Sure, he has every right to feel that way, but I believe he has absolutely no right to push those feelings on his offspring who are all mature adults and have their own lives.

As someone here said, nothing wrong with writing down your feelings and then chucking it away after, but I think his kids now have every right to tell their dad that he is now a disappointment to them. I wonder if he was a disappointment to his father?

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[quote user="Hoddy"]Maybe I misunderstood, but I thought he'd written this in response to moaning phone calls from his kids which had upset his wife. That doesn't seem too reprehensible to me. It's not as though they hadn't aired their problems to him.

Hoddy[/quote]

Perhaps, it does sound that the kids need to lose the apron strings, in which case the parents need to say, we've done everything we can for you, we have given advice, support etc, it's up to you to follow it or not. In defence of him, it does sound that they are needy.

I know I have done many things (particularly in the past 8 years) which would have disappointed my father. He'd be turning in his grave to know that I lived in both France and the US for example lol. But at the end of the day, what I have chosen in my life is for me to bear or receive the rewards, and really has nothing to do with my parents. I think where I am now though, both my parents would be proud, because I am finally at a place where I am truly happy.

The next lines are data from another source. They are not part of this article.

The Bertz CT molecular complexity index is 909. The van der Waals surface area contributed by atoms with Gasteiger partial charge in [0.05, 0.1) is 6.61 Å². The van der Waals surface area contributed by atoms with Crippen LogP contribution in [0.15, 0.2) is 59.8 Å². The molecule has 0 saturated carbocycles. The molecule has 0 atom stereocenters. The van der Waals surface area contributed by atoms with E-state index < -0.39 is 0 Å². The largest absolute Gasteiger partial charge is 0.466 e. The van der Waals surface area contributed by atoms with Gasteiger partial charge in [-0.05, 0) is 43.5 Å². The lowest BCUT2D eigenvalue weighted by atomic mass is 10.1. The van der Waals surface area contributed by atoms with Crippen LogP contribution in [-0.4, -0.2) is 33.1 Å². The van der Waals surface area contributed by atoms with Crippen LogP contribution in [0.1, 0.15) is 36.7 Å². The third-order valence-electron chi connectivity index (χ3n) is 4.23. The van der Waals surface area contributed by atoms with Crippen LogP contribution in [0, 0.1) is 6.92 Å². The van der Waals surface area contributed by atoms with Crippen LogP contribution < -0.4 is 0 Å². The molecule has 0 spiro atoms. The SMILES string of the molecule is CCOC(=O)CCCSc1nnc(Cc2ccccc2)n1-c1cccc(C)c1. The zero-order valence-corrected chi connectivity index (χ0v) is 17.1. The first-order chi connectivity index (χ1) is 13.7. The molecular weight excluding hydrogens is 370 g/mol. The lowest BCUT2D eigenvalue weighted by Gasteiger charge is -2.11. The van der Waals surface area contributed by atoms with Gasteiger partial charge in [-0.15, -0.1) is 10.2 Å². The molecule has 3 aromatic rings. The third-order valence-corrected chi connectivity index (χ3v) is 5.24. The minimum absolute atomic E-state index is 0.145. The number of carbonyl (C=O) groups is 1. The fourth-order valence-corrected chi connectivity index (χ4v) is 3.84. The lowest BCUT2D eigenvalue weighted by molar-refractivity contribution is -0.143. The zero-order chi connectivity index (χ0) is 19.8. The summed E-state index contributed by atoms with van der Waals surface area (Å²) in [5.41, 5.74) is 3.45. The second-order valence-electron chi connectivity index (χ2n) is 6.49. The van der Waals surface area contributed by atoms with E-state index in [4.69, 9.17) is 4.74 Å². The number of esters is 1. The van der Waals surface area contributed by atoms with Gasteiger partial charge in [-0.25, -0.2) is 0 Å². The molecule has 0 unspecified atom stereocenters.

Similarly, his kids have chosen things, some are no doubt great, others not so, but that's life, no one knows what's going to happen, and no one really can judge either.

Perhaps I went off at the deep end with my original appraisal, as my father was quite controlling with me and it struck a few nerves with me. But at the end of the day, we are all accountable to ourselves first and cannot control others.

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[quote user="Hoddy"]I agree with you, Richard. From what you say though you didn't keep ringing up your parents to share your problems.

Hoddy[/quote]

It would be hard to. They've both been dead the past 15 years.

I've learnt there are many different ways to solving problems though. I believe by solving your own problems (as much as you can, of course it doesn't mean you can't confide in others), and going through those hard times are what makes you grow and develop. To me, that's success; not whether you have a good job or not.

I think if I was the father, that might be the main thing I'd be most disappointed with his kids, that they appear (based on what it says in that article) too needy.

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Of course he has the right to expect his kids to do something decent with their lives, given the life he had. They seem to have been downwardly mobile bums which no parent wants. 'Ugger this wishy washy, liberal concept of happiness, kids should be able to achieve up to their abilities, not slide down into the morass or mediocrity. But they have been treated too nicely by the parents; had the mother told them to stop being whiney little wimps, they would have been better off.